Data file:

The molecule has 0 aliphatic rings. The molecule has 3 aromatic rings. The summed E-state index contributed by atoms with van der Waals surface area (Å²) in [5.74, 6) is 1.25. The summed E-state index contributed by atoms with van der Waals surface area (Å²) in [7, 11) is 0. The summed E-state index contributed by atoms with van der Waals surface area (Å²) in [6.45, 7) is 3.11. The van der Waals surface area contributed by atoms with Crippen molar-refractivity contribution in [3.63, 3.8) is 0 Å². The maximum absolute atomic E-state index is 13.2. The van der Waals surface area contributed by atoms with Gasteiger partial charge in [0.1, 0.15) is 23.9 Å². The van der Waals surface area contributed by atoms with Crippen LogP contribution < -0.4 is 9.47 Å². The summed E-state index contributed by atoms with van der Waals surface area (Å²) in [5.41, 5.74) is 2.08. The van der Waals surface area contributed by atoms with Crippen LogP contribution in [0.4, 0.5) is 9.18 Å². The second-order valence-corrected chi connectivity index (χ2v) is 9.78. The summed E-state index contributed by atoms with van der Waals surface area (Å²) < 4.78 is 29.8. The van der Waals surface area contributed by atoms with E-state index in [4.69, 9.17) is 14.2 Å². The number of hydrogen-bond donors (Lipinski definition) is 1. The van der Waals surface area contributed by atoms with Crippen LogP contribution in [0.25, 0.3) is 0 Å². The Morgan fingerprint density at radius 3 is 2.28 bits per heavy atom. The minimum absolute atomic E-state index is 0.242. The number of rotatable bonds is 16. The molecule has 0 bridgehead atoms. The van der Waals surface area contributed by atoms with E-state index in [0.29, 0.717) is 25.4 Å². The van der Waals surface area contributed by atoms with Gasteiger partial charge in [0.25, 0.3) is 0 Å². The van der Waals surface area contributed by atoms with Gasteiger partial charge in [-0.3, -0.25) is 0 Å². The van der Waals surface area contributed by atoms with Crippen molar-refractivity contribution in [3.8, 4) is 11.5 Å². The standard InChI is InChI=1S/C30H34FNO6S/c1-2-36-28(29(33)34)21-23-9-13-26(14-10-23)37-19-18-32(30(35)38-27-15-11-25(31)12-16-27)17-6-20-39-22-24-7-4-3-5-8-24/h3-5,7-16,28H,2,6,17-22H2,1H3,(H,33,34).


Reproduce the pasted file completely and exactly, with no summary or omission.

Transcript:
The molecule has 0 aliphatic rings. The molecule has 3 aromatic rings. The summed E-state index contributed by atoms with van der Waals surface area (Å²) in [5.74, 6) is 1.25. The summed E-state index contributed by atoms with van der Waals surface area (Å²) in [7, 11) is 0. The summed E-state index contributed by atoms with van der Waals surface area (Å²) in [6.45, 7) is 3.11. The van der Waals surface area contributed by atoms with Crippen molar-refractivity contribution in [3.63, 3.8) is 0 Å². The maximum absolute atomic E-state index is 13.2. The van der Waals surface area contributed by atoms with Gasteiger partial charge in [0.1, 0.15) is 23.9 Å². The van der Waals surface area contributed by atoms with Crippen LogP contribution < -0.4 is 9.47 Å². The summed E-state index contributed by atoms with van der Waals surface area (Å²) in [5.41, 5.74) is 2.08. The van der Waals surface area contributed by atoms with Crippen LogP contribution in [0.4, 0.5) is 9.18 Å². The second-order valence-corrected chi connectivity index (χ2v) is 9.78. The summed E-state index contributed by atoms with van der Waals surface area (Å²) < 4.78 is 29.8. The van der Waals surface area contributed by atoms with E-state index in [4.69, 9.17) is 14.2 Å². The number of hydrogen-bond donors (Lipinski definition) is 1. The van der Waals surface area contributed by atoms with Crippen LogP contribution in [0.25, 0.3) is 0 Å². The Morgan fingerprint density at radius 3 is 2.28 bits per heavy atom. The minimum absolute atomic E-state index is 0.242. The number of rotatable bonds is 16. The molecule has 0 bridgehead atoms. The van der Waals surface area contributed by atoms with E-state index in [0.29, 0.717) is 25.4 Å². The van der Waals surface area contributed by atoms with Gasteiger partial charge in [0.25, 0.3) is 0 Å². The van der Waals surface area contributed by atoms with Gasteiger partial charge in [-0.3, -0.25) is 0 Å². The van der Waals surface area contributed by atoms with Crippen molar-refractivity contribution in [3.8, 4) is 11.5 Å². The standard InChI is InChI=1S/C30H34FNO6S/c1-2-36-28(29(33)34)21-23-9-13-26(14-10-23)37-19-18-32(30(35)38-27-15-11-25(31)12-16-27)17-6-20-39-22-24-7-4-3-5-8-24/h3-5,7-16,28H,2,6,17-22H2,1H3,(H,33,34).